Kneehill county council wants regular input into wind, solar developments in its borders

Kneehill county council decided it wants to regularly give input on renewable energy developments within its borders to the provincial regulator. ECA Review/File
Written by Stu Salkeld

Kneehill county council decided it wants to regularly give input on renewable energy developments within its borders to the provincial regulator. The decision came after a lengthy debate at the May 30 regular council meeting.

Councillors heard a presentation from Manager of Planning and Development Barb Hazelton who wanted to formalize council’s previous desire to submit information to the Alberta Utilities Commission (AUC) regarding renewable energy developments such as wind and solar farms within the municipality.

“On April 25, 2023, council directed administration to submit a statement of intent to participate in any and all renewable energy projects that are applied for in Kneehill County,” stated Hazelton’s memo to council.

“Council specifically noted the following concerns: The high quality of agricultural land that is being removed from production for renewable energy projects; the concern with who ultimately is responsible for the reclamation and end-of-life if the applicant becomes insolvent; lack of current legislation and requirements for security may leave a landowner unprotected; weeds, pest control and disease transfer and timing of the construction; and, the potential for erosion of the lands.

“During the May 16, 2023, committee of the whole meeting, council further directed that they did not want to participate in (an ongoing) full hearing which would entail retaining experts to represent and write reports to back up each of the noted concerns.

Going forward, administration will submit a statement noting the previously mentioned concerns for all renewable energy projects submitted to the AUC in Kneehill County.

We will not participate beyond the original written submission unless council determines on a site-specific basis that a proposed project warrants further participation.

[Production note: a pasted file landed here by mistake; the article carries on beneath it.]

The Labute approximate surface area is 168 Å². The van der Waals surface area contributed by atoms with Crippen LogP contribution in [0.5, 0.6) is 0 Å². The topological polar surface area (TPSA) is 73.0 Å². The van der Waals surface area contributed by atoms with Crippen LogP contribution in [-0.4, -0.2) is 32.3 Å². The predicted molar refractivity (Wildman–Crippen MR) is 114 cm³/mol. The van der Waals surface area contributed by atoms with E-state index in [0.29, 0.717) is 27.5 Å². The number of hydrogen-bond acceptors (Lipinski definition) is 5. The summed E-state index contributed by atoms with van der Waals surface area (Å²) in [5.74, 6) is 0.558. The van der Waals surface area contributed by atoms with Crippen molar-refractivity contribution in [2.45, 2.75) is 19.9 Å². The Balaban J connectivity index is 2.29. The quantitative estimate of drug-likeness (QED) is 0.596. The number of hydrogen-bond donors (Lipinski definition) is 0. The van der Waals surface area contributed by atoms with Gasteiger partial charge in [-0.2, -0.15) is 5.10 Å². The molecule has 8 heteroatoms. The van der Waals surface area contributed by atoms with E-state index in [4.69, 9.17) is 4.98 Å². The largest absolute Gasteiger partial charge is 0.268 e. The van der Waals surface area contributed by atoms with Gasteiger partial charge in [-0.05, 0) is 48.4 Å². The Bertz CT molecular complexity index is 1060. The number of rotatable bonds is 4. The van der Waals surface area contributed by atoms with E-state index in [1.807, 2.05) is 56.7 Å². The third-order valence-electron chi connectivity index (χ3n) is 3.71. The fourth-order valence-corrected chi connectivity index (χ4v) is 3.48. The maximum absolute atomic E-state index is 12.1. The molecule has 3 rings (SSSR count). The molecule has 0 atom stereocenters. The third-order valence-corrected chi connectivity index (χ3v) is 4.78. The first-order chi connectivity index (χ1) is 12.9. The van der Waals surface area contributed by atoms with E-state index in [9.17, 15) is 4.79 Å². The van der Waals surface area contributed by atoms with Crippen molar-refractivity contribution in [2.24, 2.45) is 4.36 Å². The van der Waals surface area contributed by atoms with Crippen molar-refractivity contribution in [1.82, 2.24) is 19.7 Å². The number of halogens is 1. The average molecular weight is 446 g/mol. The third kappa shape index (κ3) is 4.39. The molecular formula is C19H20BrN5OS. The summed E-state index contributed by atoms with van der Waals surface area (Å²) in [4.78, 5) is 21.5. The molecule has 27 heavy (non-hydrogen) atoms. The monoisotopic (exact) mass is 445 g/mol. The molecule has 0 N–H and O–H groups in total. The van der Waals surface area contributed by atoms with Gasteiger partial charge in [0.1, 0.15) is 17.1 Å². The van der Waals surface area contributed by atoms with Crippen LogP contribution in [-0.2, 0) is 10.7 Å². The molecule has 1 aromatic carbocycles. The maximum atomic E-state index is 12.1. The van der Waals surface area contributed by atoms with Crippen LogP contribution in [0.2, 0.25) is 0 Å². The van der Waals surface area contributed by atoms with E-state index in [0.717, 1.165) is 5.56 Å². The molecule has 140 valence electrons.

“It should be noted that Kneehill County did not receive standing to participate in the hearing in the (current ongoing) Three Hills Solar project. The hearing is scheduled to be held Sept. 19-22, 2023,” added the memo.

Deputy Reeve Ken King, who chaired the meeting, stated he felt this move left the door open for future Kneehill County participation while understanding that becoming more involved in AUC hearings can require the help of experts and substantial amounts of taxpayer money.

Coun. Laura Lee Machell-Cunningham asked if the AUC explained why Kneehill County was denied standing for the Three Hills hearing.

Hazelton responded quite a few applicants got standing while quite a few didn’t and Kneehill was probably turned down because it doesn’t own land.

Machell-Cunningham stated that after hearing AUC representatives speak about renewable energy developments at the recent Rural Municipalities of Alberta (RMA) convention she felt the agency is offering conflicting information.

Coun. Carrie Fobes suggested polling Kneehill County ratepayers to find out how deeply involved they want their municipality to get involved in AUC hearings on renewable energy developments within the county.

Deputy Reeve King noted deep involvement could require substantial expenses.

Coun. Wade Christie noted the county may seek ratepayer feedback on renewable energy developments but should remember it’s ratepayers who sign contracts to allow the developments on their land.

King stated Kneehill County plans to get involved regardless, but the question was at what level. “We don’t want to be left standing at the door,” said King.

The discussion came around to the topic of cost recovery for involvement in AUC hearings, and Hazelton cited an example of one group obtaining 55 per cent cost recovery and that an appeal may be involved as the group feels they’re entitled to 100 per cent.

King added from his experience it seemed companies are compensated quite well in such situations while residents less so.

Machell-Cunningham stated she’d like to see Kneehill’s participation be more open-ended and less focused on one application.

Coun. Debbie Penner agreed Kneehill County needs to be involved in these applications to protect productive farmland.

Councillors unanimously approved a motion to have every AUC renewable energy development application within Kneehill’s borders brought to a council meeting to decide the municipality’s level of participation on a case-by-case basis.

Councillors also unanimously instructed staff to bring back options for public consultation on Kneehill County’s level of AUC hearings participation.

Stu Salkeld
Local Journalism Initiative reporter
ECA Review

About the author

Stu Salkeld

Stu Salkeld, who has upwards of 28 years of experience in the Alberta community newspaper industry, is now covering councils and other news in the Stettler region and has experience working in the area as well.

He has joined the ECA Review as a Local Journalism Initiative Journalist.

Stu earned his two-year diploma in print journalism from SAIT in Calgary from 1993 to ’95 and was raised in Oyen, Alta., one of the communities within the ECA Review’s coverage area.